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Was Jurgen Klopp right to rotate his team for the Merseyside derby?

Jurgen Klopp

Jurgen Klopp paid the penalty for his Merseyside derby changes as Everton snatched a scarcely deserved point at Anfield on Sunday. Adam Bate looks at the Liverpool manager’s rotation policy and why supporters are entitled to feel confused…

Jurgen Klopp was fuming even before Sky Sports reporter Pat Davison brought up the subject of the Liverpool manager's team selection. It was a penalty call for Everton's unlikely equaliser that had incensed him but in the cold light of day perhaps it was his own decisions, as well as those of referee Craig Pawson, that the club's supporters will be scrutinising.

"I am slightly surprised by that team," former Liverpool captain Jamie Carragher had told Sky Sports before kick-off. "I just hope it does not backfire on Jurgen Klopp." And while there can be no doubt that Liverpool would have been worthy winners given their total domination of the game, their manager knows that his six changes open him up to criticism.

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Klopp was left angered at the referee's decision to award Everton a penalty

Klopp not only left Firmino and Philippe Coutinho on the bench, giving Dominic Solanke his first Premier League start at Anfield, but it was Mo Salah whom he withdrew midway through the second half while only one goal up. At no point did Everton have to face the so-called Fab Four. In fact, the Reds only got three of them on the pitch for the last 12 minutes.

"That's my job," Klopp explained afterwards. "I make decisions before I know they are right and afterwards it is your job to say I am not right, I've no problem with that. Yes, I am sure it was the right decision. We brought on Robert Firmino for Mo Salah. We could have scored before. We could have scored afterwards. We could have scored all the time."

What was the reason?

Liverpool are playing Champions League football under Klopp for the first time this season and that means a more demanding schedule. His solution to this has been a rotation policy more drastic than any other team in the Premier League. Klopp has made 59 changes to his starting line-up in the competition this season - 20 more than any other side.

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Highlights of Liverpool's 1-1 draw with Everton at Anfield on Sunday

Given the physical demands of the high-intensity game that Klopp favours, it makes some sense to rotate the attacking talent in the squad. Indeed, Klopp has been criticised in the past for running his players into the ground. What is more, the consequences of not freshening up the team enough could be seen in Chelsea's lacklustre display at West Ham on Saturday.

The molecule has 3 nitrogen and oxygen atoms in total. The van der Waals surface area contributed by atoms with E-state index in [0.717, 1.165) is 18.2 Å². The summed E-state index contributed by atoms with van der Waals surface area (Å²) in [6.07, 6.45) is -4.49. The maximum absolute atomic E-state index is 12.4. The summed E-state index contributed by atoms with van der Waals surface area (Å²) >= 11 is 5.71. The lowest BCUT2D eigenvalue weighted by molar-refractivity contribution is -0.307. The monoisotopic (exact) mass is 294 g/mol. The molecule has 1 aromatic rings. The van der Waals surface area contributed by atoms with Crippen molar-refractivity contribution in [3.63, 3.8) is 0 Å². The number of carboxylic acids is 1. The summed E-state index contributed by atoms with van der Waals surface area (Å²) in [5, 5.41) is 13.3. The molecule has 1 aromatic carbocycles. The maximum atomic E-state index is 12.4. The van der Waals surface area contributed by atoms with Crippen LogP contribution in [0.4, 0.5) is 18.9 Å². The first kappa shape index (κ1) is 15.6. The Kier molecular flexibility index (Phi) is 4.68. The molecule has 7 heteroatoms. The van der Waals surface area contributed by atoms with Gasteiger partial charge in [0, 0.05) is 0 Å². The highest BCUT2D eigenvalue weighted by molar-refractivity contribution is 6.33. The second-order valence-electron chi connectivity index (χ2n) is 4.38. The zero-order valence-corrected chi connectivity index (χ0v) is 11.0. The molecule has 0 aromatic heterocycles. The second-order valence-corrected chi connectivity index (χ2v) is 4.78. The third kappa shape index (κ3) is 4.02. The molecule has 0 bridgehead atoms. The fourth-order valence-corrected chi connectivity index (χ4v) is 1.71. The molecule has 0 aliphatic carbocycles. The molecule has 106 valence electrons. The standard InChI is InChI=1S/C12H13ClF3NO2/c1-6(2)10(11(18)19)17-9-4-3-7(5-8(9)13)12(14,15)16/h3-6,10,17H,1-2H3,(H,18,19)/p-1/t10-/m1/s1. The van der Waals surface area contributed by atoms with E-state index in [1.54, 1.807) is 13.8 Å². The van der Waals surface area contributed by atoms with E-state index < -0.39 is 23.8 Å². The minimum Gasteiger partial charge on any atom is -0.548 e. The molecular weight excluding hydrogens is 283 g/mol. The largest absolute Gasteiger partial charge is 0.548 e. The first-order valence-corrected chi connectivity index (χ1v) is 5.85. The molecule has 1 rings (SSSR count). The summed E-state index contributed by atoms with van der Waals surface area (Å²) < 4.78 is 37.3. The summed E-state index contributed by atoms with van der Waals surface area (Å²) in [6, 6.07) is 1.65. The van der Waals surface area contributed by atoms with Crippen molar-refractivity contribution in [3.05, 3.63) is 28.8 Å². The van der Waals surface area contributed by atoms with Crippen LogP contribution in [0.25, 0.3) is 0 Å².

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Why do it in the derby?

The frustration for fans is not so much that Klopp feels the need to rest his key men but that his rotation policy saw him leave them out for a match of this magnitude. Only last week Carragher praised Klopp's savvy changes - "he's getting it right now, changing players at the right time" - but nobody anticipated such widespread changes for a Merseyside derby.

Was there a better way? During the latter years of Sir Alex Ferguson's long reign at Manchester United, one of his greatest qualities was the ability to identify when he planned to rest certain players long in advance. There was a strategy to his team selections that looked well beyond the next game.

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A look at Liverpool's fixture list would suggest that Klopp could have done this better. "We're at a part of the season that you have to make changes," he argued on Sunday. "All Champions League sides made a lot of changes in midweek. We couldn't do that, we had to go through a very intense game." He was referring to the 7-0 win over Spartak Moscow.

While it is true that Liverpool went into that game believing they needed to win to guarantee top spot in Group E, did Klopp really need to play Coutinho and Salah for the full match? Curiously, it was Firmino who he opted to withdraw for the final 20 minutes only for the Brazilian to be one of the players omitted from the team on Sunday.

What happens next?

Perhaps Klopp believed that an Everton team enduring a difficult season would be an easier fixture and for much of the match that view would certainly have been justified. But while Liverpool's schedule is demanding, their opponents on Wednesday are in even worse shape. On paper, a home game against a West Brom side without a win in 15 is as easy as it gets.

Would that not have been a more opportune time to give his Brazilian duo a rest? Instead, both are likely to return to the fold alongside Salah in midweek. That is a situation that will confuse rather than convince the club's fans and leave the rest of us to conclude that the two dropped points at Anfield on Sunday were avoidable in more ways than one.

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